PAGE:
In closing, I would like to re-emphasize that Mr. Cabana’s idea about the future of these grants does not represent the opinion of the Board, and that no Board vote or public discussion has occurred on the future of the grant program. I would encourage everyone with an opinion on this subject to contact the GBOS or individual members to tell us how you feel.
The continued financial health of these public goods is paramount to me. As a private citizen I plan to continue to volunteer my time to these organizations, and I would like to encourage everyone else to do the same. They are long-standing Girdwood institutions well deserving of our financial support.
GBOS Parks and Recreation Supervisor
To the Editor:
Thank you for bringing the funding issues for our local non-profits to your readers (front page story Jan. 17 issue). Please allow me to correct some errors, the most egregious of which is the one attributed to Supervisor Jim Henderson. It states that he was the lone vote against funding the Girdwood Community Club and radio station KEUL-FM. This is simply not true.
At the December meeting of the Girdwood Board of Supervisors (GBOS), Mr. Henderson both seconded the motion and voted for the motion to award the Girdwood Community Club and KEUL 75 percent of their grant request. Mr. Henderson offered no discussion on the subject at that meeting. This is written in the minutes of that meeting available online at www.muni.org/gbos. This is also in the audio recordings of the meeting, which were recorded by two independent sources: the GBOS secretary and KEUL. All of the grants were awarded by a unanimous vote of the board, all members present.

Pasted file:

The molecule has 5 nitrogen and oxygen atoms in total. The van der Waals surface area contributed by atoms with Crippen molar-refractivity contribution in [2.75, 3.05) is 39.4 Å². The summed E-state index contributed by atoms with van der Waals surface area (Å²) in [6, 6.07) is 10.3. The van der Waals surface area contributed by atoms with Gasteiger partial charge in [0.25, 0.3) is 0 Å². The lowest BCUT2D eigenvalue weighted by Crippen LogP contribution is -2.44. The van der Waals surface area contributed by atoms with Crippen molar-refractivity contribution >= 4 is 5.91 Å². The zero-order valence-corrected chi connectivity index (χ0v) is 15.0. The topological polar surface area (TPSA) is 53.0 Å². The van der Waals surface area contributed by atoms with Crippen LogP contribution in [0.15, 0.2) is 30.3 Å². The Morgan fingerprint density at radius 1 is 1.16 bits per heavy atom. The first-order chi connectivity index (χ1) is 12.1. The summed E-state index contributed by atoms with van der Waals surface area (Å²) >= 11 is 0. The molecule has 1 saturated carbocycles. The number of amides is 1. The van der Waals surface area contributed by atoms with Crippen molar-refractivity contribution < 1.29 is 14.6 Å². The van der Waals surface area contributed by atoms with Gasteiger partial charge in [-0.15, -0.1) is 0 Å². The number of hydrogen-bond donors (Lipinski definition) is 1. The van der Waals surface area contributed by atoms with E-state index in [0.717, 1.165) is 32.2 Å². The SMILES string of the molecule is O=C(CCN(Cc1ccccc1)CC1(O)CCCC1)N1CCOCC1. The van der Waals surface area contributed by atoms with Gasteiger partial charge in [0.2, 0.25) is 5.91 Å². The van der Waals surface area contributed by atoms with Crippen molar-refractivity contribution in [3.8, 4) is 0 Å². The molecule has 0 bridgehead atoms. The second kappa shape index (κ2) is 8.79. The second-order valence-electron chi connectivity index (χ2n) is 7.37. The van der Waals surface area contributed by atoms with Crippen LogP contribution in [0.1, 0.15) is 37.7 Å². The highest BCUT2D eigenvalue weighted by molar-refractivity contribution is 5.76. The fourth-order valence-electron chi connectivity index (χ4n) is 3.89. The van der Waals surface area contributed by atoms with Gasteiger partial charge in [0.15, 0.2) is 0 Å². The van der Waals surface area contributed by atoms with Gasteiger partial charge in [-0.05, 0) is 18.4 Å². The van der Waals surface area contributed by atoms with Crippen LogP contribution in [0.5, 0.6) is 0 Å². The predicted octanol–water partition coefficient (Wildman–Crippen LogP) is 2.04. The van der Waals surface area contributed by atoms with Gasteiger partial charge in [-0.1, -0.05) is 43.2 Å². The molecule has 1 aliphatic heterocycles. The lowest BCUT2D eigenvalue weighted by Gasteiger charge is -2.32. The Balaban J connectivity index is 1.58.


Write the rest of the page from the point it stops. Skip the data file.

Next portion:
After the Board of Supervisor’s meeting of Monday, Jan. 21, I asked Mr. Henderson if he told Ken Smith of the Turnagain Times, and writer of the article, that he voted against the Community Club’s non-profit grant, and Mr. Henderson said that he did state that he voted ‘no.’ I told him that the record shows that he voted ‘yes.’ He stated that he thought he voted ‘no.’ I said that at the Dec. 17 monthly meeting of the board of supervisors not only did you vote ‘yes,’ but you also seconded the resolution to grant money to the Community Club. Mr. Henderson said, “then you should write him and tell him that.” I said, ‘no,’ “you should write him and tell him that yourself.”
This misinformation appears in paragraphs one and seven, setting the conflict-driven tone for both the headline and the rest of the article in which KEUL received 71 percent or 30 of 42 column inches of the story.
The Girdwood Community Club has successfully participated in GBOS non-profit grant funding for 11 years since 1998. This corrects the error in paragraph 2, which states the Community Club has only been receiving grants since 2005.
The Municipality of Anchorage has been supporting recreation in Girdwood since City/Borough of Anchorage unification in 1976 through our local Parks and Recreation tax service district, which has also given grants to local organizations since at least 1984.
This refutes the erroneous information presented at the December GBOS meeting by Diana Stone Livingston, reported in paragraph two, that says Municipal support didn’t extend to Girdwood, so the city added a $90,000 grant for the GBOS to allocate as they see fit. In fact, until 2006 the total grant funds were capped at $30,000. Diana ought to have known this because she was the GBOS Parks and Recreation person and grant committee chairperson for the 2003 granting process where the total funding was $29,700.
President Girdwood Community Club Inc./KEUL Radio